20 August 2009

Luther: Theology and Music

One of the delightful things about Luther is the way he speaks frequently of the spiritual power of music. He did not share Edwards' cautious approach, which wanted always to be careful to discern whether music was enhancing authentic affections or only arousing 'animal spirits.' Luther seems to have felt no such reticence. In a 1530 letter to Louis Senfl, a leading composer and conductor, the reformer writes:

There is no doubt that there are many seeds of good qualities in the minds of those who are moved by music. Those, however, who are not moved I believe are definitely like stumps and blocks of stone. For we know that music . . . is odious and unbearable to the demons. Indeed I plainly judge, and do not hesitate to affirm, that except for theology there is no art that could be put on the same level with music, since except for theology music alone produces what otherwise only theology can do, namely, a calm and joyful disposition. Manifest proof of this is the way the devil, the creator of saddening cares and disquieting worries, takes flight at the sound of music almost as he takes flight at the word of theology. This is the reason why the prophets did not make use of any art except music; when setting forth their theology they did it not as geometry, not as arithmetic, not as astronomy, but as music, so that they held theology and music most tightly connected, and proclaimed truth through psalms and songs. . . . [M]y love for music, which often has quickened me and liberated me from great vexations, is abundant and overflowing.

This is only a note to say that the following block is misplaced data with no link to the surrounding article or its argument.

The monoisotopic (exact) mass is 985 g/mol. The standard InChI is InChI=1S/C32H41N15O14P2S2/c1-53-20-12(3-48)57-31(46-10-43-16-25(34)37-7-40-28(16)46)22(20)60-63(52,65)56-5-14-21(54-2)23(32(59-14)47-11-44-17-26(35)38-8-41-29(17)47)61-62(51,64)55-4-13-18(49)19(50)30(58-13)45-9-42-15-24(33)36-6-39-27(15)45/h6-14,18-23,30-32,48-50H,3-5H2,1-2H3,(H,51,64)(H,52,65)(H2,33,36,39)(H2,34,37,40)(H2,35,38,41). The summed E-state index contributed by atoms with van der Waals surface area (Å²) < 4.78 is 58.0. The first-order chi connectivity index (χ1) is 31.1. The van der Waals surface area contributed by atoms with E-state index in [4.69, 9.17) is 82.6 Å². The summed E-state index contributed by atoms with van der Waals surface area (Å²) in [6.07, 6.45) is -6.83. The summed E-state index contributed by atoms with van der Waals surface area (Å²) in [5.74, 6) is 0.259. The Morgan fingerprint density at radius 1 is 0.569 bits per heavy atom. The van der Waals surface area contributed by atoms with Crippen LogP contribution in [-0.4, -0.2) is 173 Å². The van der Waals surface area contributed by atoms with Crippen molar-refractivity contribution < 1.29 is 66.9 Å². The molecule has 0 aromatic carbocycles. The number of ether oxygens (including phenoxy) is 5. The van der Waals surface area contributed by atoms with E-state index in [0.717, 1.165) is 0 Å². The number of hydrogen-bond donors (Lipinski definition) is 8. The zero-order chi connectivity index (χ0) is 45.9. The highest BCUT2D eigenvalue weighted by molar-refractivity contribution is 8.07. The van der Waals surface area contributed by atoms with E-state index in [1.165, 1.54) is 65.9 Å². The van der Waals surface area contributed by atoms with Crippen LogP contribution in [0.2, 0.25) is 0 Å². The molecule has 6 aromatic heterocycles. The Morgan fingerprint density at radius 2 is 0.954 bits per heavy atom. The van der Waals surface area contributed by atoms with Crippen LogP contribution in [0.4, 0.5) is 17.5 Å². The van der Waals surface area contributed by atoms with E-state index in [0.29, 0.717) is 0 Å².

--LW, 49:427-28

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